Mordidas is on a cobble stone road on the outskirts of Puerto Vallarta.
Our street, Manantial, parallels the Rio Cuale and starts at the Libramiento and continues, many, many miles away to Talpa/Guadalajara. At one time, many years ago, it was the main route from Guadalajara to Puerto Vallarta. Our restaurant is the second floor of a 3 story building across the street from the river. We live in the bottom floor and the top floor is our garden.
Across the street and on the river’s edge are taco stands and a large metal walk bridge that crosses the river. Other businesses in the immediate vicinity are a deposito, a feed store, a barber, an internet cafe, a beauty salon, a papelaria, a meat market and a vegetable store.
Our colonia, Buenos Aires, named for the good air that flows down the Rio Cuale canyon, is a community unto itself. It has a large public square, a church, 2 schools, a meat market, a vegetable stand, many taco stands, two restaurants, a hardware store, a feed store, several beer stores, a large water company well/pumping station (Manantial means “water spring” in Spanish).
Half of our restaurant is open air balcony. From this viewpoint the extremely active and energetic street life of the colonia is totally visible. We are serviced by a bus line, the Paso Ancho R-04, so buses pass by about every 10 minutes. Trucks loaded with locally produced corn, papayas, pinas, pigs, cows, etc., come down the mountain frequently to supply the city’s needs. Trucks selling everything from propane to shrimp drive by, each with its own distinctive announcement or musical slogan. Long lines of tourist ATVs drive by occasionally, heading up the river play in the mud. And Chano brings his horses in and out of a small stable across the street each day. When school is in session, dozens of kids, all of the girls in miniskirts and all of the boys in slacks and white shirts, fill the sidewalks just before the sessions start and end.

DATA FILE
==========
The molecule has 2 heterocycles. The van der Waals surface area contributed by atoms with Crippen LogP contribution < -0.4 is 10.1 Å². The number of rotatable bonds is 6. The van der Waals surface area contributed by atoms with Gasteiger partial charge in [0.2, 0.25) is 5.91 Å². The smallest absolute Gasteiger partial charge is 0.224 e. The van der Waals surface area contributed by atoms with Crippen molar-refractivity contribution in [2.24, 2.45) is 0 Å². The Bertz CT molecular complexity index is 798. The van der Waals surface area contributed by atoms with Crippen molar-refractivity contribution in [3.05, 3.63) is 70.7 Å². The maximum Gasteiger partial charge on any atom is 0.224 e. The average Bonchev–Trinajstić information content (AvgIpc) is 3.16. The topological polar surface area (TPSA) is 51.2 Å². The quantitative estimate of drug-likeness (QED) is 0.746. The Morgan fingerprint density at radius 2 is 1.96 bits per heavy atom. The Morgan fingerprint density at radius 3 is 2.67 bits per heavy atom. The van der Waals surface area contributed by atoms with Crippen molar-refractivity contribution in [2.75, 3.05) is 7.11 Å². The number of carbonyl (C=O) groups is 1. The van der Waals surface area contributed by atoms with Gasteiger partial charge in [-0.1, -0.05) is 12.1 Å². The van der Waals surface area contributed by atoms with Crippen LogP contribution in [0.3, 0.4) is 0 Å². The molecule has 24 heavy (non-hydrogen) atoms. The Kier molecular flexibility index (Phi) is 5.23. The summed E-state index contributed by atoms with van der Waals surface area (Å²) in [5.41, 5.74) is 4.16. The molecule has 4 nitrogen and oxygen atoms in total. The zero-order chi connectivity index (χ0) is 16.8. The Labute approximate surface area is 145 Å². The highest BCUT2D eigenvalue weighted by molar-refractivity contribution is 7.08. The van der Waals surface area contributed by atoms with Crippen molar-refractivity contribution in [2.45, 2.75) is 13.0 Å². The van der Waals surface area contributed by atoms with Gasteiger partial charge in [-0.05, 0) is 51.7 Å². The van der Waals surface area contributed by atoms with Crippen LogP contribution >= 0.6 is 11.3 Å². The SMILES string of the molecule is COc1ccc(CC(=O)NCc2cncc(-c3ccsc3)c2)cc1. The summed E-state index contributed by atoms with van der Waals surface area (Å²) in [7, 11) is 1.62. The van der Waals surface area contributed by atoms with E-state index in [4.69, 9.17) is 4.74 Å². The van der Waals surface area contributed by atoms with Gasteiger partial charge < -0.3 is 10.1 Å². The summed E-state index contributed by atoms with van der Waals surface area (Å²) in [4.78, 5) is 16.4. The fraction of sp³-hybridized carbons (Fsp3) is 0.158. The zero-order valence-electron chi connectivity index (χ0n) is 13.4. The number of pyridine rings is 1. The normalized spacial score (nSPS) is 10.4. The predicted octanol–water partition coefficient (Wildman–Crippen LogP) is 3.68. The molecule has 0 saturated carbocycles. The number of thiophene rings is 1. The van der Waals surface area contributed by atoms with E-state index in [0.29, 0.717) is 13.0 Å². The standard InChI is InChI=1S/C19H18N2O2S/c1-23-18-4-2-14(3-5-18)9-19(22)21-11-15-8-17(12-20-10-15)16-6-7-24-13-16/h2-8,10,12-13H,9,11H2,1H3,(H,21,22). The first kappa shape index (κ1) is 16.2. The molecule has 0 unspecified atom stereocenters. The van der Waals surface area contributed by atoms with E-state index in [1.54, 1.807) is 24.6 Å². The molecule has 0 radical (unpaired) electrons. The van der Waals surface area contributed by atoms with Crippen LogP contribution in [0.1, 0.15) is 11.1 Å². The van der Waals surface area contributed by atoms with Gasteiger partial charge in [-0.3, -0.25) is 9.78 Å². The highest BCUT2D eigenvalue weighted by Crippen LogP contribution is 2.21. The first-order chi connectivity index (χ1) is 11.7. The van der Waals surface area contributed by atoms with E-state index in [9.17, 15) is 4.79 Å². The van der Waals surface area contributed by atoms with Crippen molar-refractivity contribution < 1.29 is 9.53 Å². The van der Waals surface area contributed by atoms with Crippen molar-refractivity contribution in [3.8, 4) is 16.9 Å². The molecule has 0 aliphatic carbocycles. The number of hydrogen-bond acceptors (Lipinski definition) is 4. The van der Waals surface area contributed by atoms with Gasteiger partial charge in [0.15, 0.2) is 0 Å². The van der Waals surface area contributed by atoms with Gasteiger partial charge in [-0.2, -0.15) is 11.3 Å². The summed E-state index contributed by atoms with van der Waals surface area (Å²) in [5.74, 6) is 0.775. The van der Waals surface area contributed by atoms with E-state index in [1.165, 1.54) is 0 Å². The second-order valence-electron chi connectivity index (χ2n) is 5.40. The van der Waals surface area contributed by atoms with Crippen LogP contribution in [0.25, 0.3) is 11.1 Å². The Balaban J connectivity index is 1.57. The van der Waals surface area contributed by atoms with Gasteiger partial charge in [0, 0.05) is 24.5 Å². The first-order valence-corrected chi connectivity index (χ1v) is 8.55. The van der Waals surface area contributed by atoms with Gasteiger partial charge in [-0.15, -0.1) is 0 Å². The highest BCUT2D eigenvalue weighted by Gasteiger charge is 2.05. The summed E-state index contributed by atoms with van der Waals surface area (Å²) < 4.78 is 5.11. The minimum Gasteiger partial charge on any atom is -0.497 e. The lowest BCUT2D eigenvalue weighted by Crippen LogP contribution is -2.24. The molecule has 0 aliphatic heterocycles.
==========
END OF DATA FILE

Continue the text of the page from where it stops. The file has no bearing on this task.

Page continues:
At night the scene changes dramatically when people come out after the day’s heat is gone and the work is over. The tacos stands open at dusk and close at about 1 am except on Sunday when Martha sells ceviche only during the day. Also, Jose, just under the walk bridge across the street from us, sells charcoal roasted chicken during the daytime.
Although we are in the tourist town of Puerto Vallarta, we are not in the tourist zone. Our neighbors are all people who work here. We are the only gringos on the street.